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Unformatted text preview: Supporting A Service-Oriented Architecture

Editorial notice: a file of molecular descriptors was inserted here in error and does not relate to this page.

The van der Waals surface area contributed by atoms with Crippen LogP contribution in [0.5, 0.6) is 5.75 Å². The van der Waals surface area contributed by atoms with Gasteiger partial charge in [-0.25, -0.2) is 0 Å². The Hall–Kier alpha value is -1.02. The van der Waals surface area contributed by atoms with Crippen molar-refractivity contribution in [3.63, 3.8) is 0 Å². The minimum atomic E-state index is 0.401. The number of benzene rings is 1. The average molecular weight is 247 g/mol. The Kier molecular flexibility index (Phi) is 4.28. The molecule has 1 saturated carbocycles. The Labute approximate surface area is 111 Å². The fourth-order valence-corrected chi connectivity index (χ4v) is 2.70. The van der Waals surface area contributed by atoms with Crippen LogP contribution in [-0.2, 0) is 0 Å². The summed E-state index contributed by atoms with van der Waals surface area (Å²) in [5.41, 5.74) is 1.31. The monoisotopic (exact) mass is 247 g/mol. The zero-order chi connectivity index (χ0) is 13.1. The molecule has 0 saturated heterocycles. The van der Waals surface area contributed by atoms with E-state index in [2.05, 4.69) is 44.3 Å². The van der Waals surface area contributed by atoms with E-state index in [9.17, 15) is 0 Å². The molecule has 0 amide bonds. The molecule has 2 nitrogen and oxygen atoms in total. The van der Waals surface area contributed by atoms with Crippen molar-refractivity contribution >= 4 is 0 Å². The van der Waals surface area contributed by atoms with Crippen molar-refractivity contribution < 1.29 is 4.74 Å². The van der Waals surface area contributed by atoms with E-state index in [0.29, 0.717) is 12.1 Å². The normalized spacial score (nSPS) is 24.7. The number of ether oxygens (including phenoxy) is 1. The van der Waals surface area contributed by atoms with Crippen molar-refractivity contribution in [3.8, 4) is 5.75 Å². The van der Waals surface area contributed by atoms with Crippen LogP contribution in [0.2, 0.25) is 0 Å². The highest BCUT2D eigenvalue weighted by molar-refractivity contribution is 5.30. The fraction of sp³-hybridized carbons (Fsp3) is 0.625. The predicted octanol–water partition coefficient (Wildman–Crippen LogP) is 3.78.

Derek T. Sanders J.A. Hamilton, Jr., Ph.D. Computer Science & Software Engineering Auburn University Auburn, Alabama 36849 email@example.com , firstname.lastname@example.org Richard A. MacDonald, Ph.D. RAM Laboratories, Inc. 10525 Vista Sorrento Pkwy San Diego California 92121 email@example.com Keywords Service-Oriented Architecture, DoDAF, MoDAF, TOGAF Abstract Service-oriented Architectures (SOA) have become increasingly popular as a way to support the business processes of an organization. A Service-Oriented Architecture approach to system design is one where application design and development are done with the goal of producing usable services. This approach allows for the integration of applications as reusable system services. The services must have platform independent specifications which abstract the underlying complexity of the service, are loosely coupled, and, perhaps most importantly, are reusable. This paper gives an in depth overview of SOA concepts, and will briefly introduce current Enterprise Architectures, such as the Department of Defense Architecture Framework (DoDAF), Ministry of Defense Architecture Framework (MoDAF), and The Open Group Architecture Framework (TOGAF), and what is being done to address the current need for SOA. 1. INTRODUCTION Service-oriented Architecture (SOA) has become an increasingly popular buzzword in industry and government operations alike. Disperse systems and distributed systems rely heavily on the operations of other nodes of a system in order to complete a collectively single task. In times past operations have been carried out by multiple tiers of systems, and now there is shift towards making the systems work together in an SOA. SOA, however, is not necessarily a new approach to software and system design, and it can be seen that the underlying concepts to SOA have been around since the 1970s.  The increasing popularity of SOA has been due to popular use of Web services, and the heterogeneity of today’s systems. However, the use of Extensible Markup Language (XML) web services is but one way to implement the ideas behind SOA. SOA does not define a specific implementation technology, but rather the architectural components and concepts to describe a specific service in a certain context. While, SOA is growing in popularity there is also a cloud of misguidance of what SOA can accomplish and what it is not for. The outline for the remainder of this paper is as follows. In section 2 there will be a comprehensive introduction to SOA, the concepts and misconceptions revolving around it, and the problems it were intended to solve. Following the SOA overview, introductions will be given for the DoDAF, MoDAF, and the TOGAF in their respective sections. 2. SERVICE-ORIENTED ARCHITECTURE Implementing an SOA is not a trivial task, and this is especially true if there is a limited understanding what constitutes a service and what exactly an SOA is designed to accomplish. Prior to divulging into the driving forces, challenges, and misconceptions of SOAs it is important to have a solid grasp on the definition of a service. 2008 SpringSim 325 1-56555-319-5 2.1 Services SOAs begin with a collection of services, and these can be generally regarded as a collection of software components which individually carry out business processes, like computing interest on a bank account. Many organizations have taken on the ask of defining what constitutes a service, such as IBM , OASIS , and OMG  to name a few, but while they may maintain their esoteric view on the definition there do exist common underlying themes. A service should have well defined platform independent interfaces with selfcontained functionality that is loosely coupled with other services. Self-containment refers to the service being able to “provide the same functionality, independently, of other services.” Loosely coupled refers to the concept of allowing the service or application using the service, to be agnostic to the underlying technical details of partner services in order to use them to their fullest functionality. In an architectural sense what this points to are the services being represented by “black boxes”, that is, we know what must go in and come out but are not concerned with how it does the translations. Requiring that the services be loosely coupled is important for the maintainability, scalability, and future upgrade paths of applications using the services. Tight coupling makes it considerably